Campaign Finance: Corren Wins — and Loses — in Federal Court | Off Message
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Tuesday, December 8, 2015

Campaign Finance: Corren Wins — and Loses — in Federal Court

Posted By on Tue, Dec 8, 2015 at 7:15 PM

click to enlarge Dean Corren - FILE PHOTO/SEVEN DAYS
  • File photo/Seven Days
  • Dean Corren
Dean Corren, a 2014 candidate for lieutenant governor, will be back in court next month, after a federal court ruling Tuesday narrowed the scope of Attorney General Bill Sorrell’s case accusing Corren of violating the state’s campaign finance law.

Corren, who ran unsuccessfully as a Democratic and Progressive candidate for lieutenant governor, faces $72,000 in penalties and reimbursement in state court action, after Sorrell argued Democratic Party support for his campaign amounted to a campaign contribution. Corren ran for office using the state’s public financing law, which limited him to $180,000 in public money and prohibited contributions from political parties.

A federal court ruling by Judge William Sessions III dismissed Corren’s challenges to the penalties based on the constitutionality of certain aspects of the law. But Sessions allowed Corren and others to continue raising constitutional questions about future use of the law. Corren will also be able to challenge constitutional questions about the campaign finance law in the case being heard in state court.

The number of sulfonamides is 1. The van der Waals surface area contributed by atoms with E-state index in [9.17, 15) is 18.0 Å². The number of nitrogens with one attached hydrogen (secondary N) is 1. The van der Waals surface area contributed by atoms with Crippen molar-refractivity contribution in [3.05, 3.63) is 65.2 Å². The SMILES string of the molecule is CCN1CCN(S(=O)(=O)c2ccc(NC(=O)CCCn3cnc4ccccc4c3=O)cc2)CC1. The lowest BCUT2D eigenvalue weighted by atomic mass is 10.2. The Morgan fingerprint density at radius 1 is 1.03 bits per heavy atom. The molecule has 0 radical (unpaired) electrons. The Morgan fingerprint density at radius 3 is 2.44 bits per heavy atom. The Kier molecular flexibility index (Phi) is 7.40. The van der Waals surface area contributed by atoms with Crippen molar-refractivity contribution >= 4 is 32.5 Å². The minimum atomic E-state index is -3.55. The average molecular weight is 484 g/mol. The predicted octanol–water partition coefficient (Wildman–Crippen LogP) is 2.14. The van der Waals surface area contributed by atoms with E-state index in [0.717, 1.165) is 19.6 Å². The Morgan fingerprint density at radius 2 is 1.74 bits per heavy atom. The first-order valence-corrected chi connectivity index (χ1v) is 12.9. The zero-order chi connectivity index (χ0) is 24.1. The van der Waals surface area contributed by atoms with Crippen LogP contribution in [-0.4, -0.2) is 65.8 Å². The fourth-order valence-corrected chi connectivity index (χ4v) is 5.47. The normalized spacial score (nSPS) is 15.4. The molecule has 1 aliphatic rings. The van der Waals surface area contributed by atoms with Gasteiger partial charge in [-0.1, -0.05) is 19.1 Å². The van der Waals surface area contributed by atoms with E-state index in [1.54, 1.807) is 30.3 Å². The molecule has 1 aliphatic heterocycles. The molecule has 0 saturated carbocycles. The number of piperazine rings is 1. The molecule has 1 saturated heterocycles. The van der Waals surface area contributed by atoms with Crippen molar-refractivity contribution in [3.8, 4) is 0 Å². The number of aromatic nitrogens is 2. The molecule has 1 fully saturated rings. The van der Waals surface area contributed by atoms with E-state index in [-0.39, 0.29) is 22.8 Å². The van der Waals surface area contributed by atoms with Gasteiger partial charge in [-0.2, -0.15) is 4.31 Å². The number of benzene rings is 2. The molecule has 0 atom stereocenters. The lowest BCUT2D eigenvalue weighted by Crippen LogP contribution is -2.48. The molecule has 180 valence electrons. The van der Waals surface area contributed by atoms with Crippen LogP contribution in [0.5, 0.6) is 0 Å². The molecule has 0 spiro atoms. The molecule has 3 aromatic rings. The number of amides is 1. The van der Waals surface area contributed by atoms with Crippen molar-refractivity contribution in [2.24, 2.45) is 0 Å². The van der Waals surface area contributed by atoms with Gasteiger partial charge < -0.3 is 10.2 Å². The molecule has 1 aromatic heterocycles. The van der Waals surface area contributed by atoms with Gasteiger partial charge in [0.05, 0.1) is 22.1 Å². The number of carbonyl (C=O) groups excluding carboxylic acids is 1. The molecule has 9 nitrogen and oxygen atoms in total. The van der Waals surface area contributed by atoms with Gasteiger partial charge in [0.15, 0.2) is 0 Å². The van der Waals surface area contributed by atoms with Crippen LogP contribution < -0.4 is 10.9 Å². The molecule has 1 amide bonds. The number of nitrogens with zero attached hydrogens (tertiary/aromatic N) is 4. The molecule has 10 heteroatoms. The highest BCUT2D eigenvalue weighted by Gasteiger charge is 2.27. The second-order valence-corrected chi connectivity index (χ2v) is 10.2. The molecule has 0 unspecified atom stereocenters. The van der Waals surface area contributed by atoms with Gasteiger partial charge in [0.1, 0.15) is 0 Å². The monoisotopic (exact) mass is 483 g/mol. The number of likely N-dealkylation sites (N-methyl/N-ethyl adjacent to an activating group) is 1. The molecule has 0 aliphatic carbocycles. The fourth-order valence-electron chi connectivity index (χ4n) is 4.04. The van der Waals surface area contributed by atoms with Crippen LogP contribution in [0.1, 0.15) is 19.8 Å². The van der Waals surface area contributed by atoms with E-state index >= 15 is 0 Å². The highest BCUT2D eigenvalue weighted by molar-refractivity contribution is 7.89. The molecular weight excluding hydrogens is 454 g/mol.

Sessions allowed Sen. David Zuckerman (P/D-Chittenden) to join Corren in the case. Zuckerman, who is a candidate in the 2016 election for lieutenant governor,  argued he wants to use the public financing law, but that some of its rules make the law unworkable.

“As a declared candidate for 2016, he has a clear interest in the resolution of the issues in this case,” Sessions ruled.

Corren’s lawyer, John Franco, said he will continue to challenge Sorrell’s enforcement of the law in both state and federal court. Sessions set a January 14 federal court date.

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About The Author

Terri Hallenbeck

Terri Hallenbeck

Terri Hallenbeck was a Seven Days staff writer covering politics, the Legislature and state issues from 2014 to 2017.

More by Terri Hallenbeck

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